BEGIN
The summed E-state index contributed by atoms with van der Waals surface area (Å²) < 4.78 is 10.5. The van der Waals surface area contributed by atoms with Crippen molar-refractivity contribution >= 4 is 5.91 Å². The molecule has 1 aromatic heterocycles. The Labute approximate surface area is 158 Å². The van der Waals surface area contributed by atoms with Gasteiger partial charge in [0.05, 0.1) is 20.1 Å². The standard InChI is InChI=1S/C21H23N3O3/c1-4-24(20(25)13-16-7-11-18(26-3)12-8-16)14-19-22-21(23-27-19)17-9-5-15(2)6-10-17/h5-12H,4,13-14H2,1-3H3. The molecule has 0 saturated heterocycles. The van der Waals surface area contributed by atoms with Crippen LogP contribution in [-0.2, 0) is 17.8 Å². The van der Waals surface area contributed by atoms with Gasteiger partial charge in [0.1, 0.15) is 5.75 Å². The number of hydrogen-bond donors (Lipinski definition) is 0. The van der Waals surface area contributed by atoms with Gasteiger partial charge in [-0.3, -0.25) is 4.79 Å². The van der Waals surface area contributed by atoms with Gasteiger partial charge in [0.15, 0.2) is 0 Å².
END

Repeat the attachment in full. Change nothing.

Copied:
The summed E-state index contributed by atoms with van der Waals surface area (Å²) < 4.78 is 10.5. The van der Waals surface area contributed by atoms with Crippen molar-refractivity contribution >= 4 is 5.91 Å². The molecule has 1 aromatic heterocycles. The Labute approximate surface area is 158 Å². The van der Waals surface area contributed by atoms with Gasteiger partial charge in [0.05, 0.1) is 20.1 Å². The standard InChI is InChI=1S/C21H23N3O3/c1-4-24(20(25)13-16-7-11-18(26-3)12-8-16)14-19-22-21(23-27-19)17-9-5-15(2)6-10-17/h5-12H,4,13-14H2,1-3H3. The molecule has 0 saturated heterocycles. The van der Waals surface area contributed by atoms with Crippen LogP contribution in [-0.2, 0) is 17.8 Å². The van der Waals surface area contributed by atoms with Gasteiger partial charge in [0.1, 0.15) is 5.75 Å². The number of hydrogen-bond donors (Lipinski definition) is 0. The van der Waals surface area contributed by atoms with Gasteiger partial charge in [-0.3, -0.25) is 4.79 Å². The van der Waals surface area contributed by atoms with Gasteiger partial charge in [0.15, 0.2) is 0 Å².